“Well it’s either that or losing our electricity,” Abby said.  She tried not to think of the implications.  It was making a lot of sense why nobody else did what they were now trying to do.  There was lighting to the left this time, followed by thunder.  Abby couldn’t help but notice that the path between the areas where she’d seen lightning was getting narrower and narrower.  The dunes continued to whizz by, with less carcasses the deeper they got into the Dead Lands.  Now, however, she was starting to notice rusty, disabled sand bikes on far away dunes.  Some had skeletons nearby.  Soon, it seemed like they were surrounded by lightning on all sides as they sped through the desert.  The thunder was almost deafening.  “I’m not liking this one bit,” Abby said.  “Turning back isn’t an option, though, is it?”  She paused, waiting for Einstein’s response.  Sometimes she still forgot that he wasn’t working.  “No, it’s not,” she muttered.

“Hopefully we can make it without hitting any lightning patches,” Pete said, and just as he was finished speaking, lighting struck a dune just in front of Nat’s bike and the thunder cracked so loud Abby’s ears rang.  Nat whipped the bike to the right and everyone else followed, turning sharply.  Nat increased his speed and everyone else did the same.  More lightning hit nearby, but soon the caravan was moving through a patch of dunes that was free of white flashes.  There was still lightning all around them in the distance.

Abby looked at the navigation system, which said they were heading due east now.  “We need to head south.”

Pete nodded.  “We need to stay alive first.  Then we can worry about other not-so-important things.”

Abby noticed a high dune ahead.  It was several hundred feet high and it reminded her of the dunes near the river.  As they approached, she realized that this one was even higher.  “I’m not so sure this is a good idea,” Abby said.  “We want to stay low, right?  Lightning strikes things that are up high.”

“Notice that there isn’t any lightning near that dune for some reason, though,” Pete pointed out.  “I think that’s why Nat’s heading that way.”

“Whatever,” Abby muttered as the caravan began ascending the dune.  It didn’t take long for them to reach the top, and Abby’s jaw dropped.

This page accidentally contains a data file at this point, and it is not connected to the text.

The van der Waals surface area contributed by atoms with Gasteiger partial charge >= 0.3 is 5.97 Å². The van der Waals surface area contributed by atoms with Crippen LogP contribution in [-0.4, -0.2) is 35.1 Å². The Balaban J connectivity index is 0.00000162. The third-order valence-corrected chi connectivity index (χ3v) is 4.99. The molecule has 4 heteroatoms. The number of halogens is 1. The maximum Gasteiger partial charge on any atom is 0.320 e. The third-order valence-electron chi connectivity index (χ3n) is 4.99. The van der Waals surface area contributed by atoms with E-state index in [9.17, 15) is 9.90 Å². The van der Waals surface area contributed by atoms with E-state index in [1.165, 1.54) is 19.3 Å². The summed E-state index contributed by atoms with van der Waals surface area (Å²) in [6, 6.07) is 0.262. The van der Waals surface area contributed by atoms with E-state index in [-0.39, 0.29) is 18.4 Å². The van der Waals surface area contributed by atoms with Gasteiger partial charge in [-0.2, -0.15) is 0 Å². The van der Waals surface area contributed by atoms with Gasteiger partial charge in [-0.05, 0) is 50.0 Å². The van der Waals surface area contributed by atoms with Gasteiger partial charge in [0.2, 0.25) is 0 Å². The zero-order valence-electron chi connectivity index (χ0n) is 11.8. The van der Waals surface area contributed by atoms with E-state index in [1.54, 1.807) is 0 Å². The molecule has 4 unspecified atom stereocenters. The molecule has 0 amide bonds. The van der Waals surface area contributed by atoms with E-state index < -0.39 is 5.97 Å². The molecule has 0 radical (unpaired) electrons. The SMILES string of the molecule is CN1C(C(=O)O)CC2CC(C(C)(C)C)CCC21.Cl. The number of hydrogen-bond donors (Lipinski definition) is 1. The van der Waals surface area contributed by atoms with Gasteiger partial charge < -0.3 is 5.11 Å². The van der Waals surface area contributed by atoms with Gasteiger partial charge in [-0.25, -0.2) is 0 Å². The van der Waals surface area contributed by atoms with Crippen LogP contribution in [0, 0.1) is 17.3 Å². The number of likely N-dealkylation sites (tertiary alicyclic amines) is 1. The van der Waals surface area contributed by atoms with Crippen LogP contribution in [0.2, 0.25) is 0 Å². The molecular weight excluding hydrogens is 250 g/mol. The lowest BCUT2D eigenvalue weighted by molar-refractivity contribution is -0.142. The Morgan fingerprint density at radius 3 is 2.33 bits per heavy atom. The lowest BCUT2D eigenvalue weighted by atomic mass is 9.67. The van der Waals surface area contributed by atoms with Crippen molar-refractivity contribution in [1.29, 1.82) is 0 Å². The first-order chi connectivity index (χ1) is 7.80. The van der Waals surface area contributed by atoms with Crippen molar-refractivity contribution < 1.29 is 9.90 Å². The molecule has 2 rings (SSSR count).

On the other side of the dune, there was green.  Green everywhere, as far as the eye could see.  It must have gone on for at least fifty miles.  There were mountains and trees, rivers and lakes, grassy prairies full of colorful wildflowers.  Neither Abby nor Pete said a word.  They just looked, taking everything in as Nat led the caravan back down the other side of the dune, towards the edge of a grassy meadow.  When he reached the meadow, Nat stopped his bike and let it lower down into the grass.  Everyone else stopped their vehicles near him.  Abby looked at the van’s air meter and saw the levels of oxygen were perfect.  “Where in the hell are we?” she asked.

Pete opened his door, a big smile on his face.  “Not hell.  This is Jannah.”  He looked around at the grass, the flowers, and the distant trees.  “Paradise.”

 


Continue on to the next chapter:

Afterlife, Volume 1, Chapter 15

Where:

Warrick Baines questions the owner of the motel where Abby and her companions stayed.
Bobby begins his training with Nat.
Abby and Michelle make Bobby feel extremely uncomfortable.

Find the Table of Contents page here.

Check out Michael Monroe’s page on Amazon to find other stuff he’s written.
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Mike Monroe

Michael Monroe was born in Baltimore, MD and has lived there most of his life. He’s a poet and fiction writer whose preferred genres are Science Fiction and Fantasy, and he’s always had a thing for Allen Ginsberg and the Beats. His poetry has been published in Gargoyle Magazine, nthposition, the Lyric, Scribble, the Loch Raven Review, Foliate Oak, Primalzine, and various other publications.